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Arizona Immigration Law Oral Arguments at Supreme Court

By Stephanie Rabiner, Esq. on April 24, 2012 | Last updated on March 21, 2019

Arizona's immigration law, S.B. 1070, will head to the Supreme Court on Wednesday, when the justices are scheduled to entertain oral arguments in Arizona v. United States.

The Court will focus on the four sections of the law enjoined by the Ninth Circuit in April of last year. Those provisions:

(1) require police to verify the immigration status of anyone they stop if they suspect he or she is undocumented;

(2) make it a state crime for a non-citizen to be without registration papers;

(3) make it illegal for an undocumented immigrant to apply for a job; and

(4) authorize police to arrest anyone they believe has committed a deportable offense.

The federal government has challenged these provisions on the grounds of preemption. Though the statute doesn't explicitly conflict with federal law, the Justice Department contends that it conflicts with, and creates an obstacle to, Congress' intent and policy objectives. The Department also points to prior Supreme Court jurisprudence that places the "authority to control immigration ... solely in the Federal Government."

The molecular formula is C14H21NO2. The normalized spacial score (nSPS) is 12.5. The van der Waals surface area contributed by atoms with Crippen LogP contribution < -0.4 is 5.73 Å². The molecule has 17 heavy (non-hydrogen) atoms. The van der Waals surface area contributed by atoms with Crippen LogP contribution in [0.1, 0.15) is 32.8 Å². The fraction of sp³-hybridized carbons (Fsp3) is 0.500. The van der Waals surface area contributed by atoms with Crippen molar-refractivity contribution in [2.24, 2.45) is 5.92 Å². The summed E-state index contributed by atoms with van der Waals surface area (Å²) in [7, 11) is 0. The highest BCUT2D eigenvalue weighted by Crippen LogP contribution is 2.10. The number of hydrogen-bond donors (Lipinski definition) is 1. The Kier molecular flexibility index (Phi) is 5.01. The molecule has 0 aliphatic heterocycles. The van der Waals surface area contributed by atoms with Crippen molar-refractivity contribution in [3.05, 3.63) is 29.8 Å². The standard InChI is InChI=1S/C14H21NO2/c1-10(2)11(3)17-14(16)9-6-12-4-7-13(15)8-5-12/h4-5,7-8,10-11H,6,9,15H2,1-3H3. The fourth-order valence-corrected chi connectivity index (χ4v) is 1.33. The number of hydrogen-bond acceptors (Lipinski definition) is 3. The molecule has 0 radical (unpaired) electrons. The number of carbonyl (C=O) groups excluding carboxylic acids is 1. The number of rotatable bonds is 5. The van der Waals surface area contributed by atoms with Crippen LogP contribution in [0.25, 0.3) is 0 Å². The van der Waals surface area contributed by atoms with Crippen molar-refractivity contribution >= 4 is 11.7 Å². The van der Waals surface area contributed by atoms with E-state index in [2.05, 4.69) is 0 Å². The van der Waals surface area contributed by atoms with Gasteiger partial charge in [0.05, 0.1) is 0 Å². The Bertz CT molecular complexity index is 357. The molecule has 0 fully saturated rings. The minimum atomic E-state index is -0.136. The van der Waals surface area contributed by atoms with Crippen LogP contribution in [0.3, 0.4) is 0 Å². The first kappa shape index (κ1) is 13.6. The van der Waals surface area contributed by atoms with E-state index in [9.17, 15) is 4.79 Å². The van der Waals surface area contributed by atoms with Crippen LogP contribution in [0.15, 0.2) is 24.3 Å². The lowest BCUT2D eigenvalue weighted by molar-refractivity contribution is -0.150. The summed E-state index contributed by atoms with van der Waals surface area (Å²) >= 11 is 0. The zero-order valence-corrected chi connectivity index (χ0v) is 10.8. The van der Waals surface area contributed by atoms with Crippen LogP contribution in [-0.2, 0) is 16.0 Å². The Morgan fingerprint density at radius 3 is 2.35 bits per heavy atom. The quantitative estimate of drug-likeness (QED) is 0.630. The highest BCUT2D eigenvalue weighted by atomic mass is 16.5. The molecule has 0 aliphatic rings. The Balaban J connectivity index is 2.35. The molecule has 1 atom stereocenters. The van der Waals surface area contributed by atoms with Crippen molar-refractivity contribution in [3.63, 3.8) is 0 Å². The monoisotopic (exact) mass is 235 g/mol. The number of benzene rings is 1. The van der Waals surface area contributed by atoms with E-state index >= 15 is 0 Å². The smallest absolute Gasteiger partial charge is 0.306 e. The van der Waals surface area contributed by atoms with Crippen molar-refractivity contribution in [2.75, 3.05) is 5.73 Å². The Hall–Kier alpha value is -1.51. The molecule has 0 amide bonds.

The state argues that S.B. 1070 is not an immigration control policy, but is instead an attempt to cooperate with and supplement federal enforcement of immigration law. It is only trying to reduce crime, preserve state resources, and ensure that job opportunities go to Arizona residents.

The Supreme Court will ultimately need to decide whether Congress intended to leave room for the states to legislate the lives of illegal immigrants, or if Arizona has gone too far. It will consider the language of the federal Immigration & Nationality Act, Congress' intent and the foreign policy implications of Arizona's immigration law.

Though some suspect the case will nonetheless be decided on ideological grounds, it's necessary to note that Justice Elena Kagan has recused herself. A 4-4 decision will let the Ninth Circuit injunction stand, barring the enforcement of the law.

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